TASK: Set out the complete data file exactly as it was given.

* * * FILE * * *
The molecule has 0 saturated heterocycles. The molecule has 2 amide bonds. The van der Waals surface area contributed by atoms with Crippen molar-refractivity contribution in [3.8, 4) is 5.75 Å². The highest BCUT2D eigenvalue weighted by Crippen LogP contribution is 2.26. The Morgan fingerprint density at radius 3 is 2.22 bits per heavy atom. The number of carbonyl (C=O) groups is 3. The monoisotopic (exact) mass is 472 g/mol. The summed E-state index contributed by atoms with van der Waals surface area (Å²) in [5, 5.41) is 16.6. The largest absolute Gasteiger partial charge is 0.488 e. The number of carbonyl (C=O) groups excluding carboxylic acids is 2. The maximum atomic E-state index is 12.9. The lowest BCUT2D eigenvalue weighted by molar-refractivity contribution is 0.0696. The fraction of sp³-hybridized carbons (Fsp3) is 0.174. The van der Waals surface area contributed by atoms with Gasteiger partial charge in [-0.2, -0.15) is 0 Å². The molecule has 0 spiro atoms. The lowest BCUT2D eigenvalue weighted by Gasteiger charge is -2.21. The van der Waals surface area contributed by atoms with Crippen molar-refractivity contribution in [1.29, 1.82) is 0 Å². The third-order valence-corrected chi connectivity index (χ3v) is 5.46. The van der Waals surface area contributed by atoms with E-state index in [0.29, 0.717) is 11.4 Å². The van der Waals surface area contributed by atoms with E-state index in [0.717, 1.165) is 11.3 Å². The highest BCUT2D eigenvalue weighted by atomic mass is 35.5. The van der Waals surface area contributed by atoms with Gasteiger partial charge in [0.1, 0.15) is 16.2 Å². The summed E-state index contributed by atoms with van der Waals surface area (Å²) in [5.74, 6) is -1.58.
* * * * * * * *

The molecule has 0 saturated heterocycles. The molecule has 2 amide bonds. The van der Waals surface area contributed by atoms with Crippen molar-refractivity contribution in [3.8, 4) is 5.75 Å². The highest BCUT2D eigenvalue weighted by Crippen LogP contribution is 2.26. The Morgan fingerprint density at radius 3 is 2.22 bits per heavy atom. The number of carbonyl (C=O) groups is 3. The monoisotopic (exact) mass is 472 g/mol. The summed E-state index contributed by atoms with van der Waals surface area (Å²) in [5, 5.41) is 16.6. The largest absolute Gasteiger partial charge is 0.488 e. The number of carbonyl (C=O) groups excluding carboxylic acids is 2. The maximum atomic E-state index is 12.9. The lowest BCUT2D eigenvalue weighted by molar-refractivity contribution is 0.0696. The fraction of sp³-hybridized carbons (Fsp3) is 0.174. The van der Waals surface area contributed by atoms with Gasteiger partial charge in [-0.2, -0.15) is 0 Å². The molecule has 0 spiro atoms. The lowest BCUT2D eigenvalue weighted by Gasteiger charge is -2.21. The van der Waals surface area contributed by atoms with Crippen molar-refractivity contribution in [1.29, 1.82) is 0 Å². The third-order valence-corrected chi connectivity index (χ3v) is 5.46. The van der Waals surface area contributed by atoms with E-state index in [0.29, 0.717) is 11.4 Å². The van der Waals surface area contributed by atoms with E-state index in [0.717, 1.165) is 11.3 Å². The highest BCUT2D eigenvalue weighted by atomic mass is 35.5. The van der Waals surface area contributed by atoms with Gasteiger partial charge in [0.1, 0.15) is 16.2 Å². The summed E-state index contributed by atoms with van der Waals surface area (Å²) in [5.74, 6) is -1.58.